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An estimated 200 million people still using Microsoft's mothballed operating system Windows XP are at risk of cyberattack, experts warned.
The U.S. technology giant stopped support for XP in April, meaning users will not get critical security updates, leaving the OS open to hacking and attack.
Research firm IDC outlined the large number of consumers and businesses under threat, showing that 200 million users are still on XP, while the OS has 26.2 percent market share, according to Netmarketshare numbers.
"You're talking about 200 million computers running XP, simply put, they are open," Ernest Hilbert, former FBI agent and head of cyber investigations for EMEA at risk consultancy Kroll, told CNBC in a phone interview.
Heartbleed, IE threat
This comes amid a series of cybersecurity concerns over the past few weeks. The so-called "Heartbleed bug" was discovered by researchers last month in OpenSSL software—an encryption service used by around two-thirds of websites to protect information sent to and from web pages.
Microsoft also rushed to fix a bug in its popular Internet Explorer web browser after a computer security firm revealed the flaw, and it said in a blog post on Thursday that XP users would receive the update on a one-off basis.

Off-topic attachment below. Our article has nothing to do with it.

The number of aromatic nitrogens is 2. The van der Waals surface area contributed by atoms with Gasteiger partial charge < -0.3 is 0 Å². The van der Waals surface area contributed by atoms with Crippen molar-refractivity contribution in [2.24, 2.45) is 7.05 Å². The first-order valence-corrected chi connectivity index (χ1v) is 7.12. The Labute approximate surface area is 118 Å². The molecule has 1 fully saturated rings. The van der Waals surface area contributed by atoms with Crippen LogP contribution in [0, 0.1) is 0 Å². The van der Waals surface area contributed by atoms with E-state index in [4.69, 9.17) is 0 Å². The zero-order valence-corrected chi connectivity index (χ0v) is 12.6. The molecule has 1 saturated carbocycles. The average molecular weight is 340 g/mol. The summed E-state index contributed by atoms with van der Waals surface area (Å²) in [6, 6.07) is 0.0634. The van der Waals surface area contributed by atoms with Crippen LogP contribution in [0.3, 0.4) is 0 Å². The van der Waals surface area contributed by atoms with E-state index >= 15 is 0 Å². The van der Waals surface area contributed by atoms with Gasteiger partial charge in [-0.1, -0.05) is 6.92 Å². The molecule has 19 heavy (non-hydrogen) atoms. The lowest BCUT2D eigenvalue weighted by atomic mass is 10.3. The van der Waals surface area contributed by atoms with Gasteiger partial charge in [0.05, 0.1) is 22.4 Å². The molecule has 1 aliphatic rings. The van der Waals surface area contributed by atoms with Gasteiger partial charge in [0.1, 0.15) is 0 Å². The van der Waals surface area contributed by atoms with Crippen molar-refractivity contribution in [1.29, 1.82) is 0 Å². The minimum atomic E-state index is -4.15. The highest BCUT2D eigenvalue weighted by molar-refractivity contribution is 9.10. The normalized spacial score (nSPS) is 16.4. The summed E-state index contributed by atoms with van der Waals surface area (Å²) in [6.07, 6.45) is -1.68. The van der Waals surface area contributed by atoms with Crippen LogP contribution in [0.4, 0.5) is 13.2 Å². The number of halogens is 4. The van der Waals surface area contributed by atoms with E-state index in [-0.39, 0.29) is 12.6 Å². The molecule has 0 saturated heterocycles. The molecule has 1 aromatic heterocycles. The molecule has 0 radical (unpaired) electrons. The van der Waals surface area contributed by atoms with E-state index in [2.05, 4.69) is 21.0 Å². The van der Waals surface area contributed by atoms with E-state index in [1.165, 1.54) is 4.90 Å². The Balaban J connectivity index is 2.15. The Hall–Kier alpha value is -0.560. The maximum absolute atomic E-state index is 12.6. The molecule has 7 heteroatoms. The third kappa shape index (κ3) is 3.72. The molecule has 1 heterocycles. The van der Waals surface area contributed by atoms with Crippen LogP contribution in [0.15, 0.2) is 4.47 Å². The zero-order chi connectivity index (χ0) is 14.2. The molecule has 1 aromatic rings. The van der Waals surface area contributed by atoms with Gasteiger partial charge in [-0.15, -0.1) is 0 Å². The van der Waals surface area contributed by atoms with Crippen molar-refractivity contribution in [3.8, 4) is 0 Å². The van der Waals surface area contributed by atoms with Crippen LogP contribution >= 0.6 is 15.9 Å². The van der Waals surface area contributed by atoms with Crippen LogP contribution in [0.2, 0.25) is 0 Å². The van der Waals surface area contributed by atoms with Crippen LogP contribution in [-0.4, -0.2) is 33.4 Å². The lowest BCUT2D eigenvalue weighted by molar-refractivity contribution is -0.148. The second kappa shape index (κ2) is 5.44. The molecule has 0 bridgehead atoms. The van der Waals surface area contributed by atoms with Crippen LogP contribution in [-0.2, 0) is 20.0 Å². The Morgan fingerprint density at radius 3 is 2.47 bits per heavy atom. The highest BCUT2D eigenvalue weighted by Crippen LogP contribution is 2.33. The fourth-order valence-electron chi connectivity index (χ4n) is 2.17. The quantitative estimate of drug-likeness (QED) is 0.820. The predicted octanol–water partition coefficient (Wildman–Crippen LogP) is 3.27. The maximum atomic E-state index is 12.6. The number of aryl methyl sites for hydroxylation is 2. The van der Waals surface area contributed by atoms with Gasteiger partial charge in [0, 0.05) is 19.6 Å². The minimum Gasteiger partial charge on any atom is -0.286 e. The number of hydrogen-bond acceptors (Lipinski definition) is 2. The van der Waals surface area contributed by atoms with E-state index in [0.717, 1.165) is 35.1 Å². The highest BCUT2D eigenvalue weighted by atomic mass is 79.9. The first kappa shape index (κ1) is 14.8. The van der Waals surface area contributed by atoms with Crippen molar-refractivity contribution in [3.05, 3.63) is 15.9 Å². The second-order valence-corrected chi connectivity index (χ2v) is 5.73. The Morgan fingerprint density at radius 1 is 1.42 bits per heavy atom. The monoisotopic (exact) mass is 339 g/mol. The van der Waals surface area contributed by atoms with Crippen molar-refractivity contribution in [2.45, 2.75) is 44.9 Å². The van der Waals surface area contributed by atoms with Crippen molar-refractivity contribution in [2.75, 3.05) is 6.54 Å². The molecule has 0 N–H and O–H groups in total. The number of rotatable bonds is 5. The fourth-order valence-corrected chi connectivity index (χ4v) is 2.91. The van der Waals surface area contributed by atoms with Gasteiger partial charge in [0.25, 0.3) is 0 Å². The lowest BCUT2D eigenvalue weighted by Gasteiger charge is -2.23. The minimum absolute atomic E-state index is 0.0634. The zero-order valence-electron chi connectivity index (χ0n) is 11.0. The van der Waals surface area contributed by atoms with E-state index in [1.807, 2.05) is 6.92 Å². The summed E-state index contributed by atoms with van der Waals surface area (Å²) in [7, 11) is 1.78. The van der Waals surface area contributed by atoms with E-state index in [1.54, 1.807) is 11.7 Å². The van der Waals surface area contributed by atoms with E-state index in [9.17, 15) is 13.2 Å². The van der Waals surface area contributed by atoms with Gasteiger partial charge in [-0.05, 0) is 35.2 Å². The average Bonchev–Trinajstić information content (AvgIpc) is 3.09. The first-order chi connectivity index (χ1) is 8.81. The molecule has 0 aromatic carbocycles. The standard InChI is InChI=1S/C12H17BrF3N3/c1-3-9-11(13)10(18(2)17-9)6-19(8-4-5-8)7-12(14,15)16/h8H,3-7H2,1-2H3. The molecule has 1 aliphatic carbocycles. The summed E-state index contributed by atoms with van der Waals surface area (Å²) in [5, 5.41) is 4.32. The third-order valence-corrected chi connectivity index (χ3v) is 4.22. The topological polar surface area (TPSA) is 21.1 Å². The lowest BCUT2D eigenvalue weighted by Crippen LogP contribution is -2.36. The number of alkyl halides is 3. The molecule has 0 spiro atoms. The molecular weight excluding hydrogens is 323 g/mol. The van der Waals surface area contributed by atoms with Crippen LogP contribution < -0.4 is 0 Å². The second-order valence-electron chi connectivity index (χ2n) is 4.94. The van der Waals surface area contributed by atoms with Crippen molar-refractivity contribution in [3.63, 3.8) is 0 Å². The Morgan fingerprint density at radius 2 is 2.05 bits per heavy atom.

"Just because this update is out now doesn't mean you should stop thinking about getting off Windows XP and moving to a newer version of Windows and the latest version of Internet Explorer," Adrienne Hall, general manager of Trustworthy Computing at Microsoft, said in an official blog post on Thursday.
"If you are on Windows 7, upgrade to Internet Explorer 11. Our modern operating systems provide more safety and security than ever before."
Despite this, Hilbert warned that other aspects of Windows XP are still are risk despite the Internet Explorer fix.
"There are still people out there looking at XP to find a way to manipulate it and now they know that nobody is going to try to fix it."
XP not 'mission critical'
Earlier this year, concern over the end of support for XP spread to the banks as the majority of their ATM machines ran the OS. Several of the major banks told CNBC they had signed extended deals with Microsoft.
But not all security experts agree the end of XP support could be fatal due to the outdated nature of the software.
"A lot of them will be old PCs and not being used for critical stuff. They are grannies and granddads keeping in touch with distant grandchildren," Bob Tarzey, analyst and director at Quocirca, an IT analysis firm.
"The bottom line is XP doesn't have the horse power to do a lot of the things people want to do on PCs nowadays. I doubt that computers running Windows XP are mission-critical."